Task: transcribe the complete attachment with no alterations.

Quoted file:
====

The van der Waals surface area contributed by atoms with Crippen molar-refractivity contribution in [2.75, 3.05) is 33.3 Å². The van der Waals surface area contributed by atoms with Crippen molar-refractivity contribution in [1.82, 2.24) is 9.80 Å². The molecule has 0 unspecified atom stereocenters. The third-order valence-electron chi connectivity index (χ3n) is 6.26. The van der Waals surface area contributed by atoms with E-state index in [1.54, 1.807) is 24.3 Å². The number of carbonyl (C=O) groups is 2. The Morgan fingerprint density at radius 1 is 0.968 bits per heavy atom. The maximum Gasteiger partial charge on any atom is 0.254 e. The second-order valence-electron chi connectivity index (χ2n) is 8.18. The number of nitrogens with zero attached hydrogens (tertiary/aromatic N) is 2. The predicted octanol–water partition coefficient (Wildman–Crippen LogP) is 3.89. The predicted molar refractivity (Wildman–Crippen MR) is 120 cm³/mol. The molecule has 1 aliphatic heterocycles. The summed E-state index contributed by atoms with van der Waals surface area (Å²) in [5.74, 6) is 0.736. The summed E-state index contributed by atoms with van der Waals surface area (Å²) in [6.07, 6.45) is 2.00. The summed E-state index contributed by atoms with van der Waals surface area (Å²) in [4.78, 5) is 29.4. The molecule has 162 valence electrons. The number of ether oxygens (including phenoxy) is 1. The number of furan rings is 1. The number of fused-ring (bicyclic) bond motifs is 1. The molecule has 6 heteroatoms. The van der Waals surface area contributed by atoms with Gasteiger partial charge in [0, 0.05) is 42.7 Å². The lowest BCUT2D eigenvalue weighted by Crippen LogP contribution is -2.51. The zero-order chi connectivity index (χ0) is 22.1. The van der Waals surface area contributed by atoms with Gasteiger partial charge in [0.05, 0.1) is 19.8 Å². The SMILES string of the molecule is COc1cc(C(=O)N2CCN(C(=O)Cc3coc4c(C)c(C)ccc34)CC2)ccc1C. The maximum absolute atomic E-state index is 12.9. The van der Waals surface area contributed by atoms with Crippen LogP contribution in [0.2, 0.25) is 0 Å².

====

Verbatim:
The van der Waals surface area contributed by atoms with Crippen molar-refractivity contribution in [2.75, 3.05) is 33.3 Å². The van der Waals surface area contributed by atoms with Crippen molar-refractivity contribution in [1.82, 2.24) is 9.80 Å². The molecule has 0 unspecified atom stereocenters. The third-order valence-electron chi connectivity index (χ3n) is 6.26. The van der Waals surface area contributed by atoms with E-state index in [1.54, 1.807) is 24.3 Å². The number of carbonyl (C=O) groups is 2. The Morgan fingerprint density at radius 1 is 0.968 bits per heavy atom. The maximum Gasteiger partial charge on any atom is 0.254 e. The second-order valence-electron chi connectivity index (χ2n) is 8.18. The number of nitrogens with zero attached hydrogens (tertiary/aromatic N) is 2. The predicted octanol–water partition coefficient (Wildman–Crippen LogP) is 3.89. The predicted molar refractivity (Wildman–Crippen MR) is 120 cm³/mol. The molecule has 1 aliphatic heterocycles. The summed E-state index contributed by atoms with van der Waals surface area (Å²) in [5.74, 6) is 0.736. The summed E-state index contributed by atoms with van der Waals surface area (Å²) in [6.07, 6.45) is 2.00. The summed E-state index contributed by atoms with van der Waals surface area (Å²) in [4.78, 5) is 29.4. The molecule has 162 valence electrons. The number of ether oxygens (including phenoxy) is 1. The number of furan rings is 1. The number of fused-ring (bicyclic) bond motifs is 1. The molecule has 6 heteroatoms. The van der Waals surface area contributed by atoms with Gasteiger partial charge in [0, 0.05) is 42.7 Å². The lowest BCUT2D eigenvalue weighted by Crippen LogP contribution is -2.51. The zero-order chi connectivity index (χ0) is 22.1. The van der Waals surface area contributed by atoms with Gasteiger partial charge in [0.05, 0.1) is 19.8 Å². The SMILES string of the molecule is COc1cc(C(=O)N2CCN(C(=O)Cc3coc4c(C)c(C)ccc34)CC2)ccc1C. The maximum absolute atomic E-state index is 12.9. The van der Waals surface area contributed by atoms with Crippen LogP contribution in [0.2, 0.25) is 0 Å².